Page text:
Feeds

Serious IE and Windows flaws left to fester

No Microsoft fix in sight

Secure remote control for conventional and virtual desktops

Microsoft won't fix vulnerabilities in the latest versions of Internet Explorer or Windows during its regularly scheduled patch release on Tuesday, meaning users will have to wait at least another month to get updates that correct the security risks.

The software maker on Thursday said January's Patch Tuesday will include a single bulletin that fixes a vulnerability that carries a severity rating of "critical" in Windows 2000 and "low" in all other versions of the operating system. That's one of the slimmest ever offerings since Microsoft began the practice of releasing security fixes on the second Tuesday of every month.

That may lighten the load on IT admins, but it also means potentially serious vulnerabilities known to affect Internet Explorer 8 and Windows 7 will be allowed to fester for at least another 28 days.

As reported previously by El Reg, the IE 8 bug can enable attacks against people browsing websites that are otherwise safe to view. The flaw can be exploited to introduce XSS, or cross-site scripting, exploits on webpages, allowing attackers to inject malicious content and code. Ironically, it resides in a feature Microsoft added to harden the browser against that very type of attack.

There are no reports of hackers targeting the vulnerability, but several months ago, Google began overriding the XSS protection on many of its web properties citing a "significant flaw" in the IE8 feature. Jeremiah Grossman, a web application expert at WhiteHat Security, offers guidance here on whether webmasters should follow Google's lead.

Also remaining unfixed is a bug that allows an attacker to completely lock up systems running windows 7 and Windows 2008R2. The flaw, which resides in the OSes' SMB, or server message block, can be triggered remotely by sending malformed traffic that specifies incoming packets that are smaller or larger than they actually are. SMB is a network protocol used to provide shared access to files and printers.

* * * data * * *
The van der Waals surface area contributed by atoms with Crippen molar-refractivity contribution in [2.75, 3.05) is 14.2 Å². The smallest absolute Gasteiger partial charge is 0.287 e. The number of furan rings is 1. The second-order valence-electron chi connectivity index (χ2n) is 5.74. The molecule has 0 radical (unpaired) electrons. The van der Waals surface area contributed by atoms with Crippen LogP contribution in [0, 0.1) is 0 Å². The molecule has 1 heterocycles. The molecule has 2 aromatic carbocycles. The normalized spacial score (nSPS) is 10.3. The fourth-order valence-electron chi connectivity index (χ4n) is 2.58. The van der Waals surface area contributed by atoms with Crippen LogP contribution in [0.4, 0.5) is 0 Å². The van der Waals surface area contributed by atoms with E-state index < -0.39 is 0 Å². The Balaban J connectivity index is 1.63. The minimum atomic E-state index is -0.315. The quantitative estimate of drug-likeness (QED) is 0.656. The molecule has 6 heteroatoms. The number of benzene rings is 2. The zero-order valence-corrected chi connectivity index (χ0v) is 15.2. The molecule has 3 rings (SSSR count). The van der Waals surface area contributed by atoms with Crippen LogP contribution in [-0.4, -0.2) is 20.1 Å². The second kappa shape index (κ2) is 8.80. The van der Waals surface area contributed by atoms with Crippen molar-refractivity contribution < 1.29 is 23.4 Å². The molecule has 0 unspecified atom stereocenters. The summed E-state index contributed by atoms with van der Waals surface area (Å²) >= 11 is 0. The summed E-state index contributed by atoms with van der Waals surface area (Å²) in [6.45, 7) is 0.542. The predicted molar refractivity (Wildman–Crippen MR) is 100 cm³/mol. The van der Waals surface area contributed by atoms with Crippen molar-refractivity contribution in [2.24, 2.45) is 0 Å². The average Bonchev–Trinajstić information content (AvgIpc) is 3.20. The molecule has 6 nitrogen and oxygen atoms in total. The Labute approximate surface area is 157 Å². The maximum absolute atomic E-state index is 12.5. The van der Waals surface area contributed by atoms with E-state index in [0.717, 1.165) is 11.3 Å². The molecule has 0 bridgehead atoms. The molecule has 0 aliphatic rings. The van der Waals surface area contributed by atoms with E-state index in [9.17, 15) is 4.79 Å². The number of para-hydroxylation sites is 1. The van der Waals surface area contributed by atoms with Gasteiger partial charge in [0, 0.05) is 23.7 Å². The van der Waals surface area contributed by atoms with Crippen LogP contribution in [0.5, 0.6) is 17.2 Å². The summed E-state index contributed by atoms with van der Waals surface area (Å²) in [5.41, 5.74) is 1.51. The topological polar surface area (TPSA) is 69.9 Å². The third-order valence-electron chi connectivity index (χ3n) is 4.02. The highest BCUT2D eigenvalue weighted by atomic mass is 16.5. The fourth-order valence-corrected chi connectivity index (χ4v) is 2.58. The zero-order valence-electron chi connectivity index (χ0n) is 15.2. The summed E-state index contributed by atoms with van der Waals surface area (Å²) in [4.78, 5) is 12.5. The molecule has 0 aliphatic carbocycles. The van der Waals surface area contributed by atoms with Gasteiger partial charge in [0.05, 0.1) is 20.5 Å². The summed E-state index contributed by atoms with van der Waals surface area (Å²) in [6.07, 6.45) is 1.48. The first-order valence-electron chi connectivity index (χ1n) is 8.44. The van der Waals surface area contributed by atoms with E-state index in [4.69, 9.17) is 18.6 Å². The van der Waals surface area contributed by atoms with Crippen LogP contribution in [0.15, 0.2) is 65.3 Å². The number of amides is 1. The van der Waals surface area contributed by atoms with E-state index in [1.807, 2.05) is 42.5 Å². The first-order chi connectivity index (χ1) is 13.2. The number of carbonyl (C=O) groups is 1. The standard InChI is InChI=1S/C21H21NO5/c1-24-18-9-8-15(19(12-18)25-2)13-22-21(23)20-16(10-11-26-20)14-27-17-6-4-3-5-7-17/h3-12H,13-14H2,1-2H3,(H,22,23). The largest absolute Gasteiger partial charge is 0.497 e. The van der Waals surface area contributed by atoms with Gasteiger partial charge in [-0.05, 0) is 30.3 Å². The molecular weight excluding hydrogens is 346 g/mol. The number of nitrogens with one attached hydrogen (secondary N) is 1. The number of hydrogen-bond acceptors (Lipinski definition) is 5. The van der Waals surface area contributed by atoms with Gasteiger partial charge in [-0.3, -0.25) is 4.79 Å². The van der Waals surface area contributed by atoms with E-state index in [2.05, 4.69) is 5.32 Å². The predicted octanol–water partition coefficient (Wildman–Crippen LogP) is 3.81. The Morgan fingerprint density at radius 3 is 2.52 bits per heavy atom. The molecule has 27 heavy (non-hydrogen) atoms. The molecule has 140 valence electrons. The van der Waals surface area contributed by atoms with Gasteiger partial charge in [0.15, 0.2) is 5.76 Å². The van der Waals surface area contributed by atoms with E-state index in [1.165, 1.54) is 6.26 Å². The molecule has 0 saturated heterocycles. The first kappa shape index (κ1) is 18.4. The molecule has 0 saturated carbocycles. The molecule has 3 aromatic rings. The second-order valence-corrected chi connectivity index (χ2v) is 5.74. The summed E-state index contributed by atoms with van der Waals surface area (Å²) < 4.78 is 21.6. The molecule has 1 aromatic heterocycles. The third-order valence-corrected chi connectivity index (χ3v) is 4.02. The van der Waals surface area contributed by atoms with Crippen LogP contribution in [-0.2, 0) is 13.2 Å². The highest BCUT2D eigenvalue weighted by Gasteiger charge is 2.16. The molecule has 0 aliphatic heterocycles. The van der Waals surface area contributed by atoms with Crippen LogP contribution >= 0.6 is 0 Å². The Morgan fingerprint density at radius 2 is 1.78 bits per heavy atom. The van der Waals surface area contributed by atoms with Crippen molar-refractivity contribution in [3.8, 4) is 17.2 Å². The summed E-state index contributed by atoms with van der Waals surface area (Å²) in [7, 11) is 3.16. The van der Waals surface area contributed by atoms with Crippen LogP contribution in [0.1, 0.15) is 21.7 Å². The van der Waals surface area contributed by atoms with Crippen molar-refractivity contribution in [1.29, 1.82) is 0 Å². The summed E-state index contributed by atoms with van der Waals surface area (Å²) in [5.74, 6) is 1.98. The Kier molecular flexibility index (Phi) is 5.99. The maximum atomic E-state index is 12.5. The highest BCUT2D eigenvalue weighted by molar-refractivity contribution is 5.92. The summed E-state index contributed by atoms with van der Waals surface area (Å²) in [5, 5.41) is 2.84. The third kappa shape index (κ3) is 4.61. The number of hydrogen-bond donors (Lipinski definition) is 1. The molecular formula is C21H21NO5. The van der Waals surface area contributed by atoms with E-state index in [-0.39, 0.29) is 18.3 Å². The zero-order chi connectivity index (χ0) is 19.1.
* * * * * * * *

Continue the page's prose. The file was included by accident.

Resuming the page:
Microsoft's Jerry Bryant said the company is still working on a fix for the SMB flaw and is not aware of any in-the-wild attacks that target the weakness.

Also coming Tuesday is an update for a critical vulnerability in Adobe's Reader and Acrobat applications that allow attackers to remotely execute malicious code on people who open booby-trapped PDF files. That vulnerability is being actively exploited in attacks aimed at specific individuals. ®

Remote control for virtualized desktops

More from The Register

next story
Regin: The super-spyware the security industry has been silent about
NSA fingered as likely source of complex malware family
Privacy bods offer GOV SPY VICTIMS a FREE SPYWARE SNIFFER
Looks for gov malware that evades most antivirus
Patch NOW! Microsoft slings emergency bug fix at Windows admins
Vulnerability promotes lusers to domain overlords ... oops
HACKERS can DELETE SURVEILLANCE DVRS remotely – report
Hikvision devices wide open to hacking, claim securobods
'Regin': The 'New Stuxnet' spook-grade SOFTWARE WEAPON described
'A degree of technical competence rarely seen'
Astro-boffins start opening universe simulation data
Got a supercomputer? Want to simulate a universe? Here you go
prev story

Whitepapers

Why and how to choose the right cloud vendor
The benefits of cloud-based storage in your processes. Eliminate onsite, disk-based backup and archiving in favor of cloud-based data protection.
Forging a new future with identity relationship management
Learn about ForgeRock's next generation IRM platform and how it is designed to empower CEOS's and enterprises to engage with consumers.
Designing and building an open ITOA architecture
Learn about a new IT data taxonomy defined by the four data sources of IT visibility: wire, machine, agent, and synthetic data sets.
10 threats to successful enterprise endpoint backup
10 threats to a successful backup including issues with BYOD, slow backups and ineffective security.
Reg Reader Research: SaaS based Email and Office Productivity Tools
Read this Reg reader report which provides advice and guidance for SMBs towards the use of SaaS based email and Office productivity tools.